Companies today are dealing with the impact of global markets, challenging economic conditions, technological changes and more complex business environments, which have resulted in increased competition.  Successful companies are capturing the Value Proposition of the customer and transforming that into goods and services for which the customer is willing to pay a price, which will deliver profit to the bottom line. 

Understanding the true profitability, by customer, can make a significant difference in the bottom line.  Professor Paul White, CPA (inactive), CMA, of University of Minnesota Department of Accounting, advocates a better understanding of product cost as well as profitability by customer.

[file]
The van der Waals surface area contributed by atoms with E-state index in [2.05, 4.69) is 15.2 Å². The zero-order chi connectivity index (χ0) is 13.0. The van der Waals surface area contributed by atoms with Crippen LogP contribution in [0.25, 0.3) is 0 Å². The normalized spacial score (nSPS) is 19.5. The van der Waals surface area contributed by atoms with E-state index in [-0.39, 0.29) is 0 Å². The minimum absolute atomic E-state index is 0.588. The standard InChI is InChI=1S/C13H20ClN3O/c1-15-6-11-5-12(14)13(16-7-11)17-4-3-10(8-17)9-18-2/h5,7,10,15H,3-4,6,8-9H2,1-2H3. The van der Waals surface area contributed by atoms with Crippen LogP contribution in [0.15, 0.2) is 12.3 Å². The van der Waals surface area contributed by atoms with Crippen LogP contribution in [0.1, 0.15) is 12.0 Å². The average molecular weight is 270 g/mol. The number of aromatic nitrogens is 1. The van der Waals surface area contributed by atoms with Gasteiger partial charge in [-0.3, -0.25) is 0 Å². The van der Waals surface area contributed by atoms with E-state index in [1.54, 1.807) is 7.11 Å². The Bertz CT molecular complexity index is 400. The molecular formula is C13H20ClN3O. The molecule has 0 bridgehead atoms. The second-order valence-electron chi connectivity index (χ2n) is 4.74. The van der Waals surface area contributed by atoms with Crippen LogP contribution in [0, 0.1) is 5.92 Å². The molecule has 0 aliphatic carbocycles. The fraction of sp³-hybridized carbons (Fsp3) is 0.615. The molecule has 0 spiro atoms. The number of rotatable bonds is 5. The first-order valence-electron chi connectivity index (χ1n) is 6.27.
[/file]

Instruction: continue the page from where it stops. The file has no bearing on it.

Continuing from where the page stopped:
“Businesses need to be able to assess profitability by customer.  Product costing is a key component in Strategic Planning.  A lack of understanding of Accounting by Upper Management can result in huge waste being generated by chasing the wrong issues. The cost of excess capacity should also be understood and be included as a part of the monthly reporting process.”

A case study entitled “When to Drop an Unprofitable Customer”, published in Harvard Business Review in April 2012, reiterates his point.

Strategy grphic 2

Many manufacturing companies today are implementing Lean Manufacturing Principles. Lean Manufacturing Principles focus on eliminating waste and achieving the shortest possible production cycle while producing based on customer demand. The focus is on what holds value for the customer. The resulting benefits can be lower inventory, higher inventory turns, higher product quality and, in many instances, reduced costs.